Over the past years living in Israel I noticed a disturbing trend, namely that politicians and laypeople alike seem to refuse to accept responsibility for their actions or their positions of influence when bad things happen. This was perhaps most outrageously exemplified by the Minister of Public Security, Amir Ohana, in the wake of the Mt. Meron tragedy in which 45 people were stampeded to death. Ohana admirably attempted to display accountability, but by immediately qualifying his statement, saying “I am responsible, but responsibility isn’t equivalent to guilt”, whatever on earth that means”) he essentially sought to escape any personal consequences, which makes his statement ring hollow. His new police chief didn’t even have the guts to make a half-assed statement of accepting responsibility, let alone resign (although he did commit to cooperating with any investigation). One almost can’t blame them for such cowardice in an environment where the concept of accountability simply does not exist. More than a month later, a national commission of inquiry has yet to be established (and was even opposed by many politicians for fear of its findings). This would be amusing if it wasn’t so tragic and if people hadn’t died, and unfortunately more people will die in future avoidable disasters if no one is held accountable when tragedies do occur.

In these instances I can’t help I can’t help but recall when Yitzhak Rabin resigned as prime minister in 1977 for twenty thousand dollars found in a foreign bank account. The very thought of something similar happening today is laughable, and indeed politicians accused of everything from shielding sexual predators to fraud have decried the “witch hunts” against them instead of accepting even a modicum of responsibility. (Yes, there is an assumption of innocence, but there is also the need to restore public trust, as well as a difference between legal and moral/ethical responsibility).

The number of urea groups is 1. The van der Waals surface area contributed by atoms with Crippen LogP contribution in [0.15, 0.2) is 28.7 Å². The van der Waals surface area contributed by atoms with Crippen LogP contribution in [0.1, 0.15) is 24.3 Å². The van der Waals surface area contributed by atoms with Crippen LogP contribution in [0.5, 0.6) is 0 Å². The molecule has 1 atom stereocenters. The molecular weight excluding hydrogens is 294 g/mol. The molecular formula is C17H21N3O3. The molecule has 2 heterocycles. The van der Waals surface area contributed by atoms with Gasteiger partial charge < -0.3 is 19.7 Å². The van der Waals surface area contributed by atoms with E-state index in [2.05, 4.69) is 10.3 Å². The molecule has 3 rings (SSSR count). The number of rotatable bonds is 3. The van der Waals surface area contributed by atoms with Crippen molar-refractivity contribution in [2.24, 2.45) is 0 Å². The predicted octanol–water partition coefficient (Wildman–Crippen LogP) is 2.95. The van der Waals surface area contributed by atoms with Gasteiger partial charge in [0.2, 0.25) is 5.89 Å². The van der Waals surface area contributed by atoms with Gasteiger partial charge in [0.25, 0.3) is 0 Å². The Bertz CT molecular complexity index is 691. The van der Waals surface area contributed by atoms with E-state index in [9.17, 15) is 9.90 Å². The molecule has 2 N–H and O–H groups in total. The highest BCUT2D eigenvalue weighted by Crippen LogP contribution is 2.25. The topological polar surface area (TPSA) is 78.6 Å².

Recognition of Crisis and Self-Appraisal, dealing with national failure

Since its inception Israel has been in a state of crisis and has had to deal with existential issues. Yet, as I elaborate on in a separate post, Israel often neglects and ignores existential or strategic issues until they surface in the form of crises. The Agranat and Winograd commissions established after the Yom Kippur and Second Lebanon war are examples of how only extreme shocks to the “system” to jolt Israelis into demanding answers. But there as of now is no commission to investigate Israel’s response to the Covid-19 pandemic, which has killed more Israelis than the 1948 war of independence, which was marred with failures and inconsistencies, and was only saved by the proverbial vaccine “bell”. Nor does there appear to be any serious attempt to re-examine Israel’s approach vis-à-vis Hamas, or to investigate the Mt. Meron tragedy, let alone to re-examine the precarious relationship between the state and the Haredi (or Arab) populace. Given Israel’s political environment, where evading responsibility is the norm, honest self-appraisal is unlikely to occur in any of these contexts – until we demand it and behave in a way which internalizes Jared Diamond’s twelve factors ourselves[1].

[1] Diamond’s book does list 12 factors that are relevant in personal/individual crises as well.

About the Author
Originally from the United States, Natan came to Israel in 2010. He served in the IDF, recently completed his master's degree in public policy and continues to try and contribute to the country that he loves. He is interested in things, and loves passionate but civil discourse.